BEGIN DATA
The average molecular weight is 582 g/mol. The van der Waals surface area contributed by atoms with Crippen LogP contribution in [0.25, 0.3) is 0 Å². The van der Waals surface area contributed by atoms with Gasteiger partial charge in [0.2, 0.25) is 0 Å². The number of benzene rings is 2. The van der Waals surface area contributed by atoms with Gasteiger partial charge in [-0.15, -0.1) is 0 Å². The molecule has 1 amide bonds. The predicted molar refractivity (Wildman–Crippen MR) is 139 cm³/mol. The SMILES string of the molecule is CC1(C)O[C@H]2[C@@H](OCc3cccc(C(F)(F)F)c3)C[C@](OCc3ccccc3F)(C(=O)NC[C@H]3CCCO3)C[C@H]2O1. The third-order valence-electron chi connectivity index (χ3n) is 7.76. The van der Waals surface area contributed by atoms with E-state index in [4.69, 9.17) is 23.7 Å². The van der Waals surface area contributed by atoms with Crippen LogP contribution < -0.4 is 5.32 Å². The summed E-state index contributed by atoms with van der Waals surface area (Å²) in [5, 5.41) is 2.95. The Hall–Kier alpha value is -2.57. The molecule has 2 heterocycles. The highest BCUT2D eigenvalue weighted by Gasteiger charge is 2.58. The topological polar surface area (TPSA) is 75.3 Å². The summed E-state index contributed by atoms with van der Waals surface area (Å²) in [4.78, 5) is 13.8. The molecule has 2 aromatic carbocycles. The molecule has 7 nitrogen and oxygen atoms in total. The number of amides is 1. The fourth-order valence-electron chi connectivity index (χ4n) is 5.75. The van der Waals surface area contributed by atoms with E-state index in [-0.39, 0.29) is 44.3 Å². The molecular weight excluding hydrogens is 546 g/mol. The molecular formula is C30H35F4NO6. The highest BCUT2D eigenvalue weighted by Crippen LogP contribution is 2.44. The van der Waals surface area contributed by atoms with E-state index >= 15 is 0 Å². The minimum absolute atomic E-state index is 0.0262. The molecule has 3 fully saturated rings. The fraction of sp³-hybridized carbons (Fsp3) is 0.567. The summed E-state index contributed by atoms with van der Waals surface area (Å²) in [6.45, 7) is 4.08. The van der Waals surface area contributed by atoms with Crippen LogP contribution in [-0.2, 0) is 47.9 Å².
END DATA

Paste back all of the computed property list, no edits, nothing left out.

The average molecular weight is 582 g/mol. The van der Waals surface area contributed by atoms with Crippen LogP contribution in [0.25, 0.3) is 0 Å². The van der Waals surface area contributed by atoms with Gasteiger partial charge in [0.2, 0.25) is 0 Å². The number of benzene rings is 2. The van der Waals surface area contributed by atoms with Gasteiger partial charge in [-0.15, -0.1) is 0 Å². The molecule has 1 amide bonds. The predicted molar refractivity (Wildman–Crippen MR) is 139 cm³/mol. The SMILES string of the molecule is CC1(C)O[C@H]2[C@@H](OCc3cccc(C(F)(F)F)c3)C[C@](OCc3ccccc3F)(C(=O)NC[C@H]3CCCO3)C[C@H]2O1. The third-order valence-electron chi connectivity index (χ3n) is 7.76. The van der Waals surface area contributed by atoms with E-state index in [4.69, 9.17) is 23.7 Å². The van der Waals surface area contributed by atoms with Crippen LogP contribution < -0.4 is 5.32 Å². The summed E-state index contributed by atoms with van der Waals surface area (Å²) in [5, 5.41) is 2.95. The Hall–Kier alpha value is -2.57. The molecule has 2 heterocycles. The highest BCUT2D eigenvalue weighted by Gasteiger charge is 2.58. The topological polar surface area (TPSA) is 75.3 Å². The summed E-state index contributed by atoms with van der Waals surface area (Å²) in [4.78, 5) is 13.8. The molecule has 2 aromatic carbocycles. The molecule has 7 nitrogen and oxygen atoms in total. The number of amides is 1. The fourth-order valence-electron chi connectivity index (χ4n) is 5.75. The van der Waals surface area contributed by atoms with E-state index in [-0.39, 0.29) is 44.3 Å². The molecular weight excluding hydrogens is 546 g/mol. The molecular formula is C30H35F4NO6. The highest BCUT2D eigenvalue weighted by Crippen LogP contribution is 2.44. The van der Waals surface area contributed by atoms with E-state index >= 15 is 0 Å². The minimum absolute atomic E-state index is 0.0262. The molecule has 3 fully saturated rings. The fraction of sp³-hybridized carbons (Fsp3) is 0.567. The summed E-state index contributed by atoms with van der Waals surface area (Å²) in [6.45, 7) is 4.08. The van der Waals surface area contributed by atoms with Crippen LogP contribution in [-0.2, 0) is 47.9 Å².